Don’t give up—give thanks
When we’re faced with a difficult problem, it can be tempting to become frustrated and angry—or even to give up and feel sorry for ourselves. At such a time, gratitude might seem an unlikely response. Yet, giving thanks can be not just an effective way to lift our spirits, but also the first step in overcoming a tough challenge.
Gratitude is more than simply counting our blessings. It involves turning our attention away from a troubled human sense of things to God, the source of all good. God is our divine Parent, and He tenderly guides and cares for us as any loving father or mother naturally would their child. Giving thanks for this ever-available care opens our mental shutters so we can receive the inspiration and ideas that the divine intelligence is always communicating.
Genuine gratitude flows from an understanding of the unchanging goodness of God and the harmony of God’s creation, including the innocence, purity, and uprightness of His children. From this perspective, a problem invites a change of view, one in which the infinite presence and power of God, good, preclude even the possibility of evil.
The twenty-third Psalm outlines the many ways in which God lovingly protects, nourishes, and prospers us. The Discoverer of Christian Science, Mary Baker Eddy, gives the spiritual sense of this psalm on page 578 of Science and Health with Key to the Scriptures:
“[Divine love ] is my shepherd; I shall not want.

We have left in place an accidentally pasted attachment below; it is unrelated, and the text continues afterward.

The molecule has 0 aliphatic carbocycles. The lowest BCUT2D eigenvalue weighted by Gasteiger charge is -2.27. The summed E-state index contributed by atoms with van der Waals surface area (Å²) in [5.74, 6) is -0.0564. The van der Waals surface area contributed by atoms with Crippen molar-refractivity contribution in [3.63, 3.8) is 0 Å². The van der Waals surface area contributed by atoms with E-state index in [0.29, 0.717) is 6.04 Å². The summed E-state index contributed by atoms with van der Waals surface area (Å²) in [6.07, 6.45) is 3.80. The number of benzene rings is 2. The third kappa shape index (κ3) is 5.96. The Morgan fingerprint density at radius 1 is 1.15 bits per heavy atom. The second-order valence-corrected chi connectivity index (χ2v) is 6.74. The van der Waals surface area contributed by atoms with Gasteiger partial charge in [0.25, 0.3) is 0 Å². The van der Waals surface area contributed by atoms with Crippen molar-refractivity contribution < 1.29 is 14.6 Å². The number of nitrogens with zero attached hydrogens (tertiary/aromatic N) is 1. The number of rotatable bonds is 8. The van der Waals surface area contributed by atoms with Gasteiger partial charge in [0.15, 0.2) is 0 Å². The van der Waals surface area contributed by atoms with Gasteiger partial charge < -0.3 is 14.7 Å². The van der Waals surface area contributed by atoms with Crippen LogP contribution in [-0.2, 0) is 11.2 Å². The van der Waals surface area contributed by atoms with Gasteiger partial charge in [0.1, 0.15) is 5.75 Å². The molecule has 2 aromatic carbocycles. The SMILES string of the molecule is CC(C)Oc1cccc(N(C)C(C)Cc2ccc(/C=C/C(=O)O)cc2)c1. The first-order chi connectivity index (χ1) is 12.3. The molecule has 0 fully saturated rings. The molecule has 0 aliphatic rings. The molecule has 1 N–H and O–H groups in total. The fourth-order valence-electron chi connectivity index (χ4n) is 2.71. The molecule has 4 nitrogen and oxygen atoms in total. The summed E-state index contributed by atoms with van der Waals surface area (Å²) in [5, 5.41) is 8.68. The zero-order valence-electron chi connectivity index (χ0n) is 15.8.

“[Love ] maketh me to lie down in green pastures: [love ] leadeth me beside the still waters.
“[Love] restoreth my soul [spiritual sense]: [love ] leadeth me in the paths of righteousness for His name’s sake.
“Yea, though I walk through the valley of the shadow of death, I will fear no evil: for [love ] is with me; [love’s ] rod and [love’s ] staff they comfort me.
“[Love ] prepareth a table before me in the presence of mine enemies: [love] anointeth my head with oil; my cup runneth over.
“Surely goodness and mercy shall follow me all the days of my life; and I will dwell in the house [the consciousness] of [love ] for ever.”
In its opening chapter, “Prayer,” Science and Health asks: “Are we really grateful for the good already received? Then we shall avail ourselves of the blessings we have, and thus be fitted to receive more. Gratitude is much more than a verbal expression of thanks. Action expresses more gratitude than speech” (p. 3). This statement encourages us to Christianize our thinking and actions, demonstrating thereby the sincerity of our gratitude.
Gratitude can also be considered a warm-up prayer—a preparation to receive the Christ, the law of God, the truth of eternal harmony, which God is always imparting. Gratitude calms thought and opens it to spiritual reality, which we can lose sight of when absorbed in a problem. As Science and Health states, “Prayer cannot change the Science of being, but it tends to bring us into harmony with it” (p. 2).
Gratitude calms thought and opens it to spiritual reality, which we can lose sight of when absorbed in a problem.